A solar eclipse (as seen from the planet Earth) is a type of eclipse that occurs when the Moon passes between the Sun and Earth, and when the Moon fully or partially blocks ("occults") the Sun.
The Sothic cycle or Canicular period is a period of 1,461 Egyptian civil years of 365 days each or 1,460 Julian years averaging 365¼ days each.
South America is a continent in the Western Hemisphere, mostly in the Southern Hemisphere, with a relatively small portion in the Northern Hemisphere.
Stanford University (officially Leland Stanford Junior University, colloquially the Farm) is a private research university in Stanford, California.
A star is type of astronomical object consisting of a luminous spheroid of plasma held together by its own gravity.
Star clusters are groups of stars.
SumerThe name is from Akkadian Šumeru; Sumerian en-ĝir15, approximately "land of the civilized kings" or "native land".
Sunrise or sun up is the instant at which the upper edge of the Sun appears over the horizon in the morning.
Sunset or sundown is the daily disappearance of the Sun below the horizon as a result of Earth's rotation.
In astronomy, a syzygy (from the Ancient Greek σύζυγος suzugos meaning, "yoked together") is a (usually) straight-line configuration of three or more celestial bodies in a gravitational system.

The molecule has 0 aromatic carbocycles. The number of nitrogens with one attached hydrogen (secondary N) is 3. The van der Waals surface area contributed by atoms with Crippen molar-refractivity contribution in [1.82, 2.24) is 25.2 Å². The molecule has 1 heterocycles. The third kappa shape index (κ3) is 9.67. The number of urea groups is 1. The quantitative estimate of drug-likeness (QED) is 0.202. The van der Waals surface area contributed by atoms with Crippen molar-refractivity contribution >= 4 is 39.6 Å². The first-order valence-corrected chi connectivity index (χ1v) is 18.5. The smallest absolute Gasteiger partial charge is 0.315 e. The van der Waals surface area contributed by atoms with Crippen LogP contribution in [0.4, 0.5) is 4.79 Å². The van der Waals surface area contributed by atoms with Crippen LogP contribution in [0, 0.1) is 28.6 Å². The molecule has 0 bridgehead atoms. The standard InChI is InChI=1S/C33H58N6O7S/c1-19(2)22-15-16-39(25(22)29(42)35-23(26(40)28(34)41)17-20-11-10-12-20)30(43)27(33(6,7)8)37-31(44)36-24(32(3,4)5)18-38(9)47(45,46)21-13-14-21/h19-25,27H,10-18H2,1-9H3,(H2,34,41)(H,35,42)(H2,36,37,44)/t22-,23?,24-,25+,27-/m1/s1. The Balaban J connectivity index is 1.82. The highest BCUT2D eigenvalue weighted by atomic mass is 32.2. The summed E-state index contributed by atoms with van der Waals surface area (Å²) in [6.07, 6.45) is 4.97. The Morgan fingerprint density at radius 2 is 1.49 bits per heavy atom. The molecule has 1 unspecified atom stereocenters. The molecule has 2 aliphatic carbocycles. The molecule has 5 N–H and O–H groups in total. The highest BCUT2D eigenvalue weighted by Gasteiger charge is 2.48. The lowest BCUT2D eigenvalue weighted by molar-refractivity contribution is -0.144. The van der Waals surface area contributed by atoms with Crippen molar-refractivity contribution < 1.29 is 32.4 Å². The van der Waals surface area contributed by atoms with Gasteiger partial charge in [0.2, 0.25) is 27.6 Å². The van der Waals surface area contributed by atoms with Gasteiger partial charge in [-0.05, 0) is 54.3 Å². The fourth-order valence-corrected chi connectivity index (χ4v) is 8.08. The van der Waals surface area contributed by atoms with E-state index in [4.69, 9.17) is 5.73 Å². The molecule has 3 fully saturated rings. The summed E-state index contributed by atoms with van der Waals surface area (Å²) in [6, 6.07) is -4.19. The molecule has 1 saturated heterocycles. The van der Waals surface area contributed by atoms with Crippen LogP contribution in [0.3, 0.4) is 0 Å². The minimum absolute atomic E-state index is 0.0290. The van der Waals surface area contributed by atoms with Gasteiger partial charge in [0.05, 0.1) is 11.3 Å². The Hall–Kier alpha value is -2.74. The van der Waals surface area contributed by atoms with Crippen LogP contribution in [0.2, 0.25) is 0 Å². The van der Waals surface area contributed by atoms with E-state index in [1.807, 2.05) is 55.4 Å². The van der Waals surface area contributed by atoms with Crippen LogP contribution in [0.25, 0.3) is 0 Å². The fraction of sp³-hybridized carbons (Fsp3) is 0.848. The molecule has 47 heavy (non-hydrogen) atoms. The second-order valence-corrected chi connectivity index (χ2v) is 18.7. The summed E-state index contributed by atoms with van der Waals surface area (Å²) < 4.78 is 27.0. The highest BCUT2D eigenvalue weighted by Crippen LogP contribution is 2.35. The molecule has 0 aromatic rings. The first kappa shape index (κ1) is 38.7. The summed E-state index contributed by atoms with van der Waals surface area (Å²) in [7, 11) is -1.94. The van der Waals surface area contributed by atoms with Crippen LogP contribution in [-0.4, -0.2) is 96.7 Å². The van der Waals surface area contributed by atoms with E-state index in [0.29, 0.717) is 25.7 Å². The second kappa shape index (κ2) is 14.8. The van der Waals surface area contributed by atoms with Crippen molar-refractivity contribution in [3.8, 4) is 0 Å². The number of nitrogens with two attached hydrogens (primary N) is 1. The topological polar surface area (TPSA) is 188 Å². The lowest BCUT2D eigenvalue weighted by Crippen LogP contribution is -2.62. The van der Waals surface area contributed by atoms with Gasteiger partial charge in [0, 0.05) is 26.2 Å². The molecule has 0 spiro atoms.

Taurus (Latin for "the Bull") is one of the constellations of the zodiac, which means it is crossed by the plane of the ecliptic.
Thebes (Θῆβαι, Thēbai), known to the ancient Egyptians as Waset, was an ancient Egyptian city located east of the Nile about south of the Mediterranean.
In astronomy, a transit or astronomical transit is the phenomenon of at least one celestial body appearing to move across the face of another celestial body, hiding a small part of it, as seen by an observer at some particular vantage point.
A tropical year (also known as a solar year) is the time that the Sun takes to return to the same position in the cycle of seasons, as seen from Earth; for example, the time from vernal equinox to vernal equinox, or from summer solstice to summer solstice.
The tropics are a region of the Earth surrounding the Equator.
The zodiac is an area of the sky that extends approximately 8° north or south (as measured in celestial latitude) of the ecliptic, the apparent path of the Sun across the celestial sphere over the course of the year.
In modern astronomy, the sky (celestial sphere) is divided into 88 regions called constellations, generally based on the asterisms (which are also called "constellations") of Greek and Roman mythology.